|Trade names||Gattex, Revestive, others|
|Drug class||Glucagon-like peptide-2 (GLP-2)|
|Main uses||Short bowel syndrome|
|Side effects||Abdominal pain, nausea, fluid overload, allergic reactions, headache|
|Typical dose||0.05mg/kg OD|
|Elimination half-life||2 h|
|Chemical and physical data|
|Molar mass||3752.13 g·mol−1|
|3D model (JSmol)|
Teduglutide, sold under the brand names Gattex among others is a medication used for short bowel syndrome. Specifically it is used for people who require parenteral nutrition. It is given by injection just under the skin.
Common side effects include abdominal pain, nausea, fluid overload, allergic reactions, and headache. Other potential side effects may include tumors, intestinal obstruction, gall bladder disease, and pancreatitis. Use during pregnancy appears to be safe. It is similar to the bodies own glucagon-like peptide-2 (GLP-2), which increases the uptake of nutrients from the intestines.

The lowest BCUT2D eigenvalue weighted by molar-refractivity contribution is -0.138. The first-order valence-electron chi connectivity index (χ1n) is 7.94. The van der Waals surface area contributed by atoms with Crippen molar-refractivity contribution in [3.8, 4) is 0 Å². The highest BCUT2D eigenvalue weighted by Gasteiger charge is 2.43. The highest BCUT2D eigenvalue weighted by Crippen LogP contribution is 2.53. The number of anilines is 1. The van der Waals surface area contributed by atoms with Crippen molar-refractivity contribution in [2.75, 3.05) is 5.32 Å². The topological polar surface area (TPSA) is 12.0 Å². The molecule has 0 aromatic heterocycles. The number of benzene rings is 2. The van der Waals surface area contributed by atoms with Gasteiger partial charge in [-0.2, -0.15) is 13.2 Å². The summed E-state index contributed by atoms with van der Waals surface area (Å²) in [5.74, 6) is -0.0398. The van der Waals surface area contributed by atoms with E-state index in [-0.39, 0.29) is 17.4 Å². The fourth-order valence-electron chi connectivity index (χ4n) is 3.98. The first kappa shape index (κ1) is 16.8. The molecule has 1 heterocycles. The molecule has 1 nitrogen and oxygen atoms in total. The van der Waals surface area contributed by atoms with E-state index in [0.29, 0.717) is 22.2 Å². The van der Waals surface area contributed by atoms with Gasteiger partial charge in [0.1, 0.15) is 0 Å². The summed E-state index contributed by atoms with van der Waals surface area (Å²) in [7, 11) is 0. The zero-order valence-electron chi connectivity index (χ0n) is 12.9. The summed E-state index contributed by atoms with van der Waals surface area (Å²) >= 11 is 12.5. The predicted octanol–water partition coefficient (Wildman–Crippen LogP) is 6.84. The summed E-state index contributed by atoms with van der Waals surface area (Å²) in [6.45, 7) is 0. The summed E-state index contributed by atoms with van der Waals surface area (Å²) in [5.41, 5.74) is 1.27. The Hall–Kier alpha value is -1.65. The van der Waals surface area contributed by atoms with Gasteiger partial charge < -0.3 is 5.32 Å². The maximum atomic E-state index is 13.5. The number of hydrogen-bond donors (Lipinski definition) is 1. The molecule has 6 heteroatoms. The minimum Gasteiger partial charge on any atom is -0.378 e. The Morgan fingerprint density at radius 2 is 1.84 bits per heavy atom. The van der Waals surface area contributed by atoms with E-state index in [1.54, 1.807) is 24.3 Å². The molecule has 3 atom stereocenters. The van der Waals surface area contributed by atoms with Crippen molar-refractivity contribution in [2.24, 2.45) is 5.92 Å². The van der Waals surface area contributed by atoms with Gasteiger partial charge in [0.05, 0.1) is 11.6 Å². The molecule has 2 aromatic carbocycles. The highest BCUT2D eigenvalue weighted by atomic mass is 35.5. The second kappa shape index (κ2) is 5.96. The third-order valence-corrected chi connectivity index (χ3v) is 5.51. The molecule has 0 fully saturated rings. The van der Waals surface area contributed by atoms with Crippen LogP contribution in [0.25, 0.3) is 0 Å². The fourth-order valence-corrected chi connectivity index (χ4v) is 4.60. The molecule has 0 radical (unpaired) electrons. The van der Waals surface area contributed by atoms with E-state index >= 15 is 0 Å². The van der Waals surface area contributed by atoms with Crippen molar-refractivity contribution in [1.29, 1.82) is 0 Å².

Teduglutide was approved for medical use in the United States and Europe in 2012. At a dose of 5 mg per day, in the United Kingdom it costs the NHS about £15,000 a month as of 2021. This amount in the United States costs about 36,000 per month.
Up to a certain point, the gut can adapt to partial resections that result in short bowel syndrome. Still, parenteral substitution of water, minerals and vitamins (depending on which part of the gut has been removed) is often necessary. Teduglutide may reduce or shorten the necessity of such infusions by improving the intestinal mucosa and possibly by other mechanisms.
Mechanism of action
Teduglutide differs from natural GLP-2 by a single amino acid: an alanine is replaced with a glycine. This blocks breaking down of the molecule by dipeptidyl peptidase and increases its half-life from seven minutes (GLP-2) to about two hours, while retaining its biological actions. These include maintenance of the intestinal mucosa, increasing intestinal blood flow, reducing gastrointestinal motility and secretion of gastric acid.
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- "Specialty drug prices soaring past six figures per year". KSAT. 26 July 2019. Retrieved 24 September 2021.
- Klement A (5 January 2015). "Das Kurzdarmsyndrom ist erstmals behandelbar: Revestive". Österreichische Apothekerzeitung (in German) (1/2015): 20f.CS1 maint: unrecognized language (link)